11. Development and characterization of 37 novel EST-SSR markers in Pisum sativum (Fabaceae).

    PubMed

    Zhuang, Xiaofeng; McPhee, Kevin E; Coram, Tristan E; Peever, Tobin L; Chilvers, Martin I

    2013-01-01

    Simple sequence repeat markers were developed based on expressed sequence tags (EST-SSR) and screened for polymorphism among 23 Pisum sativum individuals to assist development and refinement of pea linkage maps. In particular, the SSR markers were developed to assist in mapping of white mold disease resistance quantitative trait loci. • Primer pairs were designed for 46 SSRs identified in EST contiguous sequences assembled from a 454 pyrosequenced transcriptome of the pea cultivar, 'LIFTER'. Thirty-seven SSR markers amplified PCR products, of which 11 (30%) SSR markers produced polymorphism in 23 individuals, including parents of recombinant inbred lines, with two to four alleles. The observed and expected heterozygosities ranged from 0 to 0.43 and from 0.31 to 0.83, respectively. • These EST-SSR markers for pea will be useful for refinement of pea linkage maps, and will likely be useful for comparative mapping of pea and as tools for marker-based pea breeding.

  12. Root and foliar uptake, translocation, and distribution of [14C] fluoranthene in pea plants (Pisum sativum).

    PubMed

    Zezulka, Stěpán; Klemš, Marek; Kummerová, Marie

    2014-10-01

    Uptake of (14)C-labeled fluoranthene ([(14)C]FLT) via both roots and leaves of Pisum sativum seedlings and distribution of [(14) C] in plants by both acropetal and basipetal transport was evaluated. The highest [(14)C] level was found in the root base (≈270 × 10(4) dpm/g dry wt) and the lowest level in the stem apex (<2 × 10(4) dpm/g dry wt) after just 2 h of root exposure. For foliar uptake, the highest level of [(14)C] was found in the stem and root apex (both ≈2 × 10(4) dpm/g dry wt) (except for treated leaves), while the lowest level was found in the root base (<0.6 × 10(4) dpm/g dry wt). © 2014 SETAC.

  13. On the shock response of Pisum Sativum (a.k.a the Common Pea)

    NASA Astrophysics Data System (ADS)

    Leighs, James; Hazell, Paul; Appleby-Thomas, Gareth

    2011-06-01

    The high strain-rate response of biological and organic structures is of interest to numerous fields ranging from the food industry (dynamic pasteurisation) to astrobiology (e.g. the theory of panspermia, which suggests that planets could be `seeded' with life `piggy-backing' of interplanetary bodies). Consequently, knowledge of the damage mechanisms and viability of shocked organic material is of paramount importance. In this study a single-stage gas-gun has been employed to subject samples of Pisum Sativum (the Common Pea) to semi-planar shock loading, corresponding to impact pressures of up to c.3 GPa. The experimental approach adopted is discussed along with results from Manganin gauges embedded in the target capsule which show the loading history. Further, the viability of the shock-loaded peas was investigated via attempts at germination. Finally, microscopic examination of the impacted specimens allowed a qualitative assessment of damage mechanisms to be made.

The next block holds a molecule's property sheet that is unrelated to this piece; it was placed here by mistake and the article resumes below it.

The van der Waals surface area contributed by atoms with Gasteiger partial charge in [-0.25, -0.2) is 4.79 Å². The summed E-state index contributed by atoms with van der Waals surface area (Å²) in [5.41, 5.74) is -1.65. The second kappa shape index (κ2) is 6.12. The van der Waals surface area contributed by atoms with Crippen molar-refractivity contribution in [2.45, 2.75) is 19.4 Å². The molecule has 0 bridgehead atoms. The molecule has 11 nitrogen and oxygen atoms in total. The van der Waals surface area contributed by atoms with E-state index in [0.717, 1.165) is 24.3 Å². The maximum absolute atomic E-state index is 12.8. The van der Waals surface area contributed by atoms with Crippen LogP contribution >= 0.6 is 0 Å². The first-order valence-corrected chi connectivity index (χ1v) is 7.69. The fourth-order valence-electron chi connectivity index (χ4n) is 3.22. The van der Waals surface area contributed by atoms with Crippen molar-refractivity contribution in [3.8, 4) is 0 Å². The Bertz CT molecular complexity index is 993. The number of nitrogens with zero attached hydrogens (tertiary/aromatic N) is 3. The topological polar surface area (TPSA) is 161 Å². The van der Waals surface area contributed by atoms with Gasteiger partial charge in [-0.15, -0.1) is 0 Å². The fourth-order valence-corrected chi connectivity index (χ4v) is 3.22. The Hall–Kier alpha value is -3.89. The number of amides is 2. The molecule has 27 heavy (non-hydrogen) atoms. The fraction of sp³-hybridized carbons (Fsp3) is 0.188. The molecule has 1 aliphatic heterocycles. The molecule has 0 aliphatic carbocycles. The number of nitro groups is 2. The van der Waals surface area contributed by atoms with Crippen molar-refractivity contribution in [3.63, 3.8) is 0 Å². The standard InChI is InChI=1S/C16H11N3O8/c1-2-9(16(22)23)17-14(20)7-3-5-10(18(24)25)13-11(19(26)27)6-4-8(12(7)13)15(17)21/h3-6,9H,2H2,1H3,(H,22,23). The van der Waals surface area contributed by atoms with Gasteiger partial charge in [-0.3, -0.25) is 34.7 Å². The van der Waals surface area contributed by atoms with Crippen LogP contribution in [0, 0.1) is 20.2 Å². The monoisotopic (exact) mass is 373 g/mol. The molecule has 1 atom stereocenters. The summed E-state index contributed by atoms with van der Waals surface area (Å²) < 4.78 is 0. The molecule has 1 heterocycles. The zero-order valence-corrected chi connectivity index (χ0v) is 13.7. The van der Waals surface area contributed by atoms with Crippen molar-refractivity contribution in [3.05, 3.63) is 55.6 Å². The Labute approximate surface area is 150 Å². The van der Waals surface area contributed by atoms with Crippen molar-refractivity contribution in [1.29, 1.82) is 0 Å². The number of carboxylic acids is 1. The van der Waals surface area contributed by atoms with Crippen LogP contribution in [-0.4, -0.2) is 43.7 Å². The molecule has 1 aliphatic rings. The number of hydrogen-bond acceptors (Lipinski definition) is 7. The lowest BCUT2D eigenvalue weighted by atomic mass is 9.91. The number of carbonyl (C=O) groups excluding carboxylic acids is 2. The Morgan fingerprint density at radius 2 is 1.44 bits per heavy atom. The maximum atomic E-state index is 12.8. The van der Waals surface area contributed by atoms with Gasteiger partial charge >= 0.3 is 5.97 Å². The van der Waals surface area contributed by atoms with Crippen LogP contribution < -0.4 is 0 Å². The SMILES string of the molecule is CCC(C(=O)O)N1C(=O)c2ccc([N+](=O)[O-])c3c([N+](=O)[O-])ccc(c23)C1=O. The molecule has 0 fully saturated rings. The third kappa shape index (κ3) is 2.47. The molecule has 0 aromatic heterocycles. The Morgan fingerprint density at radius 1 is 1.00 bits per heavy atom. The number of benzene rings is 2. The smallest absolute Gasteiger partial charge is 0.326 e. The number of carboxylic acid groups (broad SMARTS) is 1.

14. Extracellular superoxide production associated with secondary root growth following desiccation of Pisum sativum seedlings.

    PubMed

    Roach, Thomas; Kranner, Ilse

    2011-10-15

    The seedling stage is arguably the most vulnerable phase in the plant life cycle, where the young establishing plant is extremely sensitive to environmental stresses such as drought. Here, the production of superoxide (O(2)(-)), a molecule involved in stress signaling, was measured in response to desiccation of Pisum sativum L. seedlings. Following desiccation that was sufficient to kill the radicle meristem, viability could be retained by seedlings that grew secondary roots. Upon rehydration, secondary roots formed in a region that had displayed intense extracellular O(2)(-)production on desiccation. Treating partially desiccated seedlings with hydrogen peroxide (H(2)O(2)) prevented viability loss. In summary, reactive oxygen species (ROS) appear to participate in the signaling required for secondary root formation following desiccation stress of P. sativum seedlings.